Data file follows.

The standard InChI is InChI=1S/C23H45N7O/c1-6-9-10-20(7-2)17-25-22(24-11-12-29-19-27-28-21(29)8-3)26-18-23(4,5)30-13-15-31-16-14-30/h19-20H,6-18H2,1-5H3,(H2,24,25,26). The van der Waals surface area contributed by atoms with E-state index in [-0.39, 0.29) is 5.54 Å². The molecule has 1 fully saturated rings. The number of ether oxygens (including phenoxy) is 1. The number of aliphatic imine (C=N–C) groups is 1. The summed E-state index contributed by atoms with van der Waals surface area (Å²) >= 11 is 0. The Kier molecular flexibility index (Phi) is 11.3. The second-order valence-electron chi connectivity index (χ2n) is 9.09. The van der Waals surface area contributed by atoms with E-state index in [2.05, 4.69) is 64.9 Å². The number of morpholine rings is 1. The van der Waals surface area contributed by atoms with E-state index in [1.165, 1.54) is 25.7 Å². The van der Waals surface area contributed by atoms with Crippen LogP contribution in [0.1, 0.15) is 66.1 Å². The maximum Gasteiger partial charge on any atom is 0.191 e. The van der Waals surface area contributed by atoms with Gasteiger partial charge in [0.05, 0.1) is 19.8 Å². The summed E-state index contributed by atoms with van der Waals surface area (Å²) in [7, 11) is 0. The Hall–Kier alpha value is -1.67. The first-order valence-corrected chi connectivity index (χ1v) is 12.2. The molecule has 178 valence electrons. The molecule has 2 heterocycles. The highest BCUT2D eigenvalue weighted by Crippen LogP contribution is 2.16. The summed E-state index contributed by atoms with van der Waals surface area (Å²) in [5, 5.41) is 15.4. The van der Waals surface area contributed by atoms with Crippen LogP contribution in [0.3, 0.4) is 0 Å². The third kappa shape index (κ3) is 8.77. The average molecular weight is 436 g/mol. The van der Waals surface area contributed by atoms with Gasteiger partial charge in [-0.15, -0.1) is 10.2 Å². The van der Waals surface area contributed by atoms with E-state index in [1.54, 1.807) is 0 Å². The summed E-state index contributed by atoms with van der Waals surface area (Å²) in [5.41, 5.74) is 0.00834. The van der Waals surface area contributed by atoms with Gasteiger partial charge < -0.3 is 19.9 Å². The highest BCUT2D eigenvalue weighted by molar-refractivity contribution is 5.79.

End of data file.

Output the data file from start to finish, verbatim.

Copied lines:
The standard InChI is InChI=1S/C23H45N7O/c1-6-9-10-20(7-2)17-25-22(24-11-12-29-19-27-28-21(29)8-3)26-18-23(4,5)30-13-15-31-16-14-30/h19-20H,6-18H2,1-5H3,(H2,24,25,26). The van der Waals surface area contributed by atoms with E-state index in [-0.39, 0.29) is 5.54 Å². The molecule has 1 fully saturated rings. The number of ether oxygens (including phenoxy) is 1. The number of aliphatic imine (C=N–C) groups is 1. The summed E-state index contributed by atoms with van der Waals surface area (Å²) >= 11 is 0. The Kier molecular flexibility index (Phi) is 11.3. The second-order valence-electron chi connectivity index (χ2n) is 9.09. The van der Waals surface area contributed by atoms with E-state index in [2.05, 4.69) is 64.9 Å². The number of morpholine rings is 1. The van der Waals surface area contributed by atoms with E-state index in [1.165, 1.54) is 25.7 Å². The van der Waals surface area contributed by atoms with Crippen LogP contribution in [0.1, 0.15) is 66.1 Å². The maximum Gasteiger partial charge on any atom is 0.191 e. The van der Waals surface area contributed by atoms with Gasteiger partial charge in [0.05, 0.1) is 19.8 Å². The summed E-state index contributed by atoms with van der Waals surface area (Å²) in [7, 11) is 0. The Hall–Kier alpha value is -1.67. The first-order valence-corrected chi connectivity index (χ1v) is 12.2. The molecule has 178 valence electrons. The molecule has 2 heterocycles. The highest BCUT2D eigenvalue weighted by Crippen LogP contribution is 2.16. The summed E-state index contributed by atoms with van der Waals surface area (Å²) in [5, 5.41) is 15.4. The van der Waals surface area contributed by atoms with Crippen LogP contribution in [0.3, 0.4) is 0 Å². The third kappa shape index (κ3) is 8.77. The average molecular weight is 436 g/mol. The van der Waals surface area contributed by atoms with Gasteiger partial charge in [-0.15, -0.1) is 10.2 Å². The van der Waals surface area contributed by atoms with E-state index in [1.54, 1.807) is 0 Å². The summed E-state index contributed by atoms with van der Waals surface area (Å²) in [5.41, 5.74) is 0.00834. The van der Waals surface area contributed by atoms with Gasteiger partial charge < -0.3 is 19.9 Å². The highest BCUT2D eigenvalue weighted by molar-refractivity contribution is 5.79.